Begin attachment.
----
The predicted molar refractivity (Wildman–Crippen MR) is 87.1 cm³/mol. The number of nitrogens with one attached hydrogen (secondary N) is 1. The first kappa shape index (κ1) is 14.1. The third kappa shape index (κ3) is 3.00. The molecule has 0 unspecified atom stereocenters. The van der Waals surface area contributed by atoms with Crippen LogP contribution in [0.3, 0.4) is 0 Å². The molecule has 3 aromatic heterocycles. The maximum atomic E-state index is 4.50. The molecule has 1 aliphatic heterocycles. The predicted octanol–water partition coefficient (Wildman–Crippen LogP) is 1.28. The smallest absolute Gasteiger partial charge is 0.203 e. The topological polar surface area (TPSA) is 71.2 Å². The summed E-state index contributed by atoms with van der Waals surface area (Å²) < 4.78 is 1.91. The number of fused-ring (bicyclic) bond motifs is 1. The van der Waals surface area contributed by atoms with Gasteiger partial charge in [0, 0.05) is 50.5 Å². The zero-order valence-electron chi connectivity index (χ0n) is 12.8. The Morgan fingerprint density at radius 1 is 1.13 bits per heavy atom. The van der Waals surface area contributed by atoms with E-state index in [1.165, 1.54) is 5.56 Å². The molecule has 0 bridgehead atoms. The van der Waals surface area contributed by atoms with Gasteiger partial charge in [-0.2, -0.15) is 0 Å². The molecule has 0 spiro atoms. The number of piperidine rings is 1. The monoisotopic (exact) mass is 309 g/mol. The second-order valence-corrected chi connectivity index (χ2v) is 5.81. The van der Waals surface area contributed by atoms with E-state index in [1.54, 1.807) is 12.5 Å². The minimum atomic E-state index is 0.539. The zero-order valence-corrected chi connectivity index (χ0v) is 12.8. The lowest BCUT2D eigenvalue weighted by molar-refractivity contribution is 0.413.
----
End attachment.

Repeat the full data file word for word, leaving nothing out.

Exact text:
The predicted molar refractivity (Wildman–Crippen MR) is 87.1 cm³/mol. The number of nitrogens with one attached hydrogen (secondary N) is 1. The first kappa shape index (κ1) is 14.1. The third kappa shape index (κ3) is 3.00. The molecule has 0 unspecified atom stereocenters. The van der Waals surface area contributed by atoms with Crippen LogP contribution in [0.3, 0.4) is 0 Å². The molecule has 3 aromatic heterocycles. The maximum atomic E-state index is 4.50. The molecule has 1 aliphatic heterocycles. The predicted octanol–water partition coefficient (Wildman–Crippen LogP) is 1.28. The smallest absolute Gasteiger partial charge is 0.203 e. The topological polar surface area (TPSA) is 71.2 Å². The summed E-state index contributed by atoms with van der Waals surface area (Å²) < 4.78 is 1.91. The number of fused-ring (bicyclic) bond motifs is 1. The van der Waals surface area contributed by atoms with Gasteiger partial charge in [0, 0.05) is 50.5 Å². The zero-order valence-electron chi connectivity index (χ0n) is 12.8. The Morgan fingerprint density at radius 1 is 1.13 bits per heavy atom. The van der Waals surface area contributed by atoms with E-state index in [1.165, 1.54) is 5.56 Å². The molecule has 0 bridgehead atoms. The van der Waals surface area contributed by atoms with Gasteiger partial charge in [-0.2, -0.15) is 0 Å². The molecule has 0 spiro atoms. The number of piperidine rings is 1. The monoisotopic (exact) mass is 309 g/mol. The second-order valence-corrected chi connectivity index (χ2v) is 5.81. The van der Waals surface area contributed by atoms with E-state index in [1.54, 1.807) is 12.5 Å². The minimum atomic E-state index is 0.539. The zero-order valence-corrected chi connectivity index (χ0v) is 12.8. The lowest BCUT2D eigenvalue weighted by molar-refractivity contribution is 0.413.